Money may buy you happiness, but how much debt you have also plays a role in predicting whether you'll be happy, a new study has found.
Washington: Money may buy you happiness, but how much debt you have also plays a role in predicting whether you'll be happy, a new study has found.
"There has been a lot of research looking at whether and how income makes people happy in life, but few studies have examined whether debt can detract from happiness," said Louis Tay, an assistant professor at Purdue University in the US.
"We found that carrying student loan debt is almost as important as income in predicting financial worry and life satisfaction," Tay said.
The survey results are from the Gallup-Purdue Index, which provides a measure of how college graduates are doing on five key dimensions of well-being: purpose, social, physical, financial and community.
Tay also is member of the committee evaluating results of the ongoing survey.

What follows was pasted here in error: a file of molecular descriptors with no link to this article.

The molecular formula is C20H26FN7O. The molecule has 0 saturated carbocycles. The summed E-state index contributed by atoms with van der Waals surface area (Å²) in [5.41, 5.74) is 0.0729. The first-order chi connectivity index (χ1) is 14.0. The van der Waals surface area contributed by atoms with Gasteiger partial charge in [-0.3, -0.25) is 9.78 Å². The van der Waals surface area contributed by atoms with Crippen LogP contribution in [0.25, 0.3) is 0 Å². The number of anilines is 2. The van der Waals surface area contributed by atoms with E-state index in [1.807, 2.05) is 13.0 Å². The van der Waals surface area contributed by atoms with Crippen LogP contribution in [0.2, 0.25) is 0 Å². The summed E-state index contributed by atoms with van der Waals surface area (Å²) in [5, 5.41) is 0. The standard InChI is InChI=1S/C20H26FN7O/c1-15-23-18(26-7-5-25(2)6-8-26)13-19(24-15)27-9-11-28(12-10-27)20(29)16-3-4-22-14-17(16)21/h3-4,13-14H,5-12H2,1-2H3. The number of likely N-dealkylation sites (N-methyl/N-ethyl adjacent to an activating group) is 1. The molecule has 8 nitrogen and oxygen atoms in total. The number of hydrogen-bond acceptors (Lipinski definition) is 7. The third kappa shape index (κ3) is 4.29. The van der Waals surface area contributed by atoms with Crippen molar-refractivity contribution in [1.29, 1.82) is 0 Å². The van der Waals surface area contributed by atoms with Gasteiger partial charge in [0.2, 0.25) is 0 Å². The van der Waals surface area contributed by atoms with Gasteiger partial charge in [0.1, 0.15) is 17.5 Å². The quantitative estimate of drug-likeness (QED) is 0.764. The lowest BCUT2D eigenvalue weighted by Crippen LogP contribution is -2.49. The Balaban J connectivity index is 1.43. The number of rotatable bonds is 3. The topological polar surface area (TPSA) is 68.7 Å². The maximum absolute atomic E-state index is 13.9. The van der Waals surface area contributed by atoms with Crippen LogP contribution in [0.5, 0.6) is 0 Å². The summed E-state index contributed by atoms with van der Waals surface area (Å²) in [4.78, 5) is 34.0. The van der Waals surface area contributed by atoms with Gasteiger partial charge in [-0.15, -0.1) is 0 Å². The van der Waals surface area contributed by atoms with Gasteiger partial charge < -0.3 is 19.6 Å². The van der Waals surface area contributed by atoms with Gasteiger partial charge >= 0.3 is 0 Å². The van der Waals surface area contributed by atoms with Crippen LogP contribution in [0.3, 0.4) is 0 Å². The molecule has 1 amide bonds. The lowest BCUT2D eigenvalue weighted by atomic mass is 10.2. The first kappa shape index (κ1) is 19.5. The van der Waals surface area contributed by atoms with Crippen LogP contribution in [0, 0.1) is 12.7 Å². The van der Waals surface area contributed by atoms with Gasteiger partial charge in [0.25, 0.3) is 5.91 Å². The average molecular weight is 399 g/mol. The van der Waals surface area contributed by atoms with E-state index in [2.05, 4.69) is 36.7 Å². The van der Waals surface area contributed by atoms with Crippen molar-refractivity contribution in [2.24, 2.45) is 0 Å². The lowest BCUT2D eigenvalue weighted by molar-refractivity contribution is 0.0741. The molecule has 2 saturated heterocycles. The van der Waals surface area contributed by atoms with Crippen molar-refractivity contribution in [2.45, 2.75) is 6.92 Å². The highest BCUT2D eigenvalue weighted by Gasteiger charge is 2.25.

An online college alumni sample of 2,781 individuals from the US was used in Tay's study.
On average, these individuals graduated from college in 2008 and had been paying student loans for at least seven years.
In addition to demographic data, Tay's analysis looked at the relationships between average household income, student loan amount, life satisfaction and financial worry.
"We always think about how much income you can earn, but the reality is you can't guarantee what you will earn post-college," Tay said.
"There is a lot in the news about reducing, balancing or managing college student debt, and this study shows the burden it can take on one's life for the long term," Tay added.
Tay said future studies will need to look at other sources of debt as well as the role of "good" debt versus "bad" debt, among the various kinds of debt, such as a mortgage, student loans or credit cards.
"How student loans are categorised for the long-term would be interesting. For example, to what extent is it viewed as an investment, and does that vary among careers?" Tay said.
The study was published in the Journal of Happiness Studies.